The brisket and hot links from the Texas barbecue masterclass taught by professional barbecue competitor Lap-fai Lee are both excellent. Oh, and if you’ve never tasted hot links then you should rectify that immediately – this spicy pork or beef sausage usually surprises people.

London Barbecue School runs lots of classes throughout the warmer months including those for veggies, so check the website for details.

London Barbecue School, Dovedale Business Centre, 22A Blenheim Grove, SE15 4QN

Barbecue at Blue's Smokehouse in London.

Blue’s Smokehouse

You’d expect a restaurant run by a former winner of the world’s most prestigious barbecue competition (The Jack) to be good, and that it is. Jackie Weight fell into cooking ‘cue by accident after she was given a barbecue cooking class certificate as a present, and was surprised to find out she was good at it. Very good indeed.

We love her hot links best, which are densely spiced with a really good ‘snap’ – that satisfying springy bite you get when you chomp on a sausage, meaning it’s been made with a natural casing and slowly smoked.

This is the place to head if you want the traditional barbecue ‘tray’ experience, which means lots of meats and a range of sauce styles. Also, don’t miss the ‘onion bundle’ which is a deep-fried tangle of onion slices, a bit like an onion bhaji.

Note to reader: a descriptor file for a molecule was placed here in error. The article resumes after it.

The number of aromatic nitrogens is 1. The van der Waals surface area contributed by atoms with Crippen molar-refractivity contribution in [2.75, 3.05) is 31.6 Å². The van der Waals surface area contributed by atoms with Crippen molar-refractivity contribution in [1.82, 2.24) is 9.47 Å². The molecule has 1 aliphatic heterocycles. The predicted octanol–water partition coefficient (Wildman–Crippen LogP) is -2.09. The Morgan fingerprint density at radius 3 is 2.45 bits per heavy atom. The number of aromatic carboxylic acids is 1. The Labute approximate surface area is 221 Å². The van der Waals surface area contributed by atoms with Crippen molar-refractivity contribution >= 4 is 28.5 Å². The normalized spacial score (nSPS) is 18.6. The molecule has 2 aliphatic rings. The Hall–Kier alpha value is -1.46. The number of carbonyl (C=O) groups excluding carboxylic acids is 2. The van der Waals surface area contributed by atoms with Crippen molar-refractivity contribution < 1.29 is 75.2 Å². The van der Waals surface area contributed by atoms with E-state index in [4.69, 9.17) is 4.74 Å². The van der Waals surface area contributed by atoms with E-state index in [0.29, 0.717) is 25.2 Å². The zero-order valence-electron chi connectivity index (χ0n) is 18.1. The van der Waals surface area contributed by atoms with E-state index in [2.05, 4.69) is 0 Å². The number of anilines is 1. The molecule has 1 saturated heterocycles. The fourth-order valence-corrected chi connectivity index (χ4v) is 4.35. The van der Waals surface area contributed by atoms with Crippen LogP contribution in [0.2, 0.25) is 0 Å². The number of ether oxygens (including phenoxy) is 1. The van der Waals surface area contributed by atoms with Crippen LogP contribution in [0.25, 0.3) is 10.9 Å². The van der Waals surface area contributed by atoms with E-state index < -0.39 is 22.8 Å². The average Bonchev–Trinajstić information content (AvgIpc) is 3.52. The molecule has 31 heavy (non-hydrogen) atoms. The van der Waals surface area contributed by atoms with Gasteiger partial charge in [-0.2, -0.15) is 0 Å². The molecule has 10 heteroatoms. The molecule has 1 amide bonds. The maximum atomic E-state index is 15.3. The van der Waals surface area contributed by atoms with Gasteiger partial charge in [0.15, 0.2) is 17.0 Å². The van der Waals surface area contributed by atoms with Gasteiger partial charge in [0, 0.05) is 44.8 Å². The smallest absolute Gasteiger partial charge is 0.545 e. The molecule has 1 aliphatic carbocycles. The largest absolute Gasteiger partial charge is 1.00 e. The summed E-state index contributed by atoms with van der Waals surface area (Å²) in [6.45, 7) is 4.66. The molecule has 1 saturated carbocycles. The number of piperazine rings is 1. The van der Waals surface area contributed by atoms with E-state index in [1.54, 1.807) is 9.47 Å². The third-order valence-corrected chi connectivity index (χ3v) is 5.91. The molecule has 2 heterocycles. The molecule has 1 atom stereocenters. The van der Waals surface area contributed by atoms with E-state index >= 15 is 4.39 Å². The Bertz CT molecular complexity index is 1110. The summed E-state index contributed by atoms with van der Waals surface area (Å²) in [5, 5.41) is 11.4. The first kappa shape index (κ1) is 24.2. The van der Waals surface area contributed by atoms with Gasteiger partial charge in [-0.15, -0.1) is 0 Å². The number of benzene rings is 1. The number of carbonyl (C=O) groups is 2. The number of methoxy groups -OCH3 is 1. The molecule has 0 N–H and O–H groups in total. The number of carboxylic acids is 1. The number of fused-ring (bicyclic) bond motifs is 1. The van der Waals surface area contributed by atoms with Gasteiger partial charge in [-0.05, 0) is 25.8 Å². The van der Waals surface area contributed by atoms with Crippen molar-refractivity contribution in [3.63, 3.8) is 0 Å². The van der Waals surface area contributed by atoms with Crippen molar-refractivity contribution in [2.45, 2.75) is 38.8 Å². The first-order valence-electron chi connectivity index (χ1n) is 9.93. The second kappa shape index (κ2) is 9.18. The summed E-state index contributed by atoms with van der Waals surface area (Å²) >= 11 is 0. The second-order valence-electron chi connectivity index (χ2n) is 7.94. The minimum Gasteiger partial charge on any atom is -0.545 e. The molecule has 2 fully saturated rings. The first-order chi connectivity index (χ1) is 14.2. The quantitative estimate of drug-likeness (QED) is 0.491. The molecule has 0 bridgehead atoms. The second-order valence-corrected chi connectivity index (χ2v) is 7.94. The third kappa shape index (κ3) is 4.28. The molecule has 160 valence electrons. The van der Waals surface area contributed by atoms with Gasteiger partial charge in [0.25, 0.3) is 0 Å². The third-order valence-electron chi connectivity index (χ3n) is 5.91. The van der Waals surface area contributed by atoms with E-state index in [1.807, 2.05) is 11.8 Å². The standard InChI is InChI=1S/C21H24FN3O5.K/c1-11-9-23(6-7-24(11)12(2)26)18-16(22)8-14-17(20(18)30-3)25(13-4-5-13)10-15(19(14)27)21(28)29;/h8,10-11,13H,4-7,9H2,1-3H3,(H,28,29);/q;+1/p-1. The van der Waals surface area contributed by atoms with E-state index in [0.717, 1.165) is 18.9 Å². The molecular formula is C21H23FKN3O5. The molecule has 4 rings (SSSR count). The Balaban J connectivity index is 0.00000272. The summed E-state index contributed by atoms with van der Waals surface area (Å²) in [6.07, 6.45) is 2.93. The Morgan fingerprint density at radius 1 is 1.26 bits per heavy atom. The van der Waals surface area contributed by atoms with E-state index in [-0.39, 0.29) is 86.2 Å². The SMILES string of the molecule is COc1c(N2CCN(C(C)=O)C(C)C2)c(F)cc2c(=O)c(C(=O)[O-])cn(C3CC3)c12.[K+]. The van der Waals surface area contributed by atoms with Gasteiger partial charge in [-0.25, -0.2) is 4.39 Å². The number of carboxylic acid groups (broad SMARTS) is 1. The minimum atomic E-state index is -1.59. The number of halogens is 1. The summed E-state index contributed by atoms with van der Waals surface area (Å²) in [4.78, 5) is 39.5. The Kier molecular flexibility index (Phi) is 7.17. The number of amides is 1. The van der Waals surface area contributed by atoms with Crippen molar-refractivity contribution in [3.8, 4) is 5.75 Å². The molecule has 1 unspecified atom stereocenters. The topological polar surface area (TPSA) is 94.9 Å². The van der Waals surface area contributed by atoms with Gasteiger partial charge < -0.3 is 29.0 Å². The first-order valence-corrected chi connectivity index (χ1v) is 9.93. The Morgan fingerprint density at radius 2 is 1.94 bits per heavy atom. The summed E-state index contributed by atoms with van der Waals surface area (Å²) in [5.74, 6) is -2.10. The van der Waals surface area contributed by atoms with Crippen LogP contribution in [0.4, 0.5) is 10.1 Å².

Blue’s Smokehouse, High Street, RG12 1DS

Barbecue at Prairie Fire in London.

Prairie Fire

You’ll currently find these guys at the massive food market just north of Elephant and Castle, Mercato Metropolitano. Founder Michael Gratz hails from Kansas City and so the barbecue is faithful to that region’s style.

This means you’ll find a range of smoked meats, cooked over different woods, served with a sauce that is smoky and rich with tomato and molasses.

Their burnt ends are great – that’s the sticky, caramelised pieces from the ‘point’ end of the brisket, which, put simply, is the fattier end of the meat. You’ll also find smoked turkey, a very American barbecue tradition which is rarely seen this side of the pond and we love that they do two types of coleslaw, to please fans of both the creamy and tangy styles.

If you really fall in love with the flavour then you can buy their sauces and rubs in some of London’s best butchers including O ‘Sheas and Allen’s.

Prairie Fire, see website for locations (they move around a lot)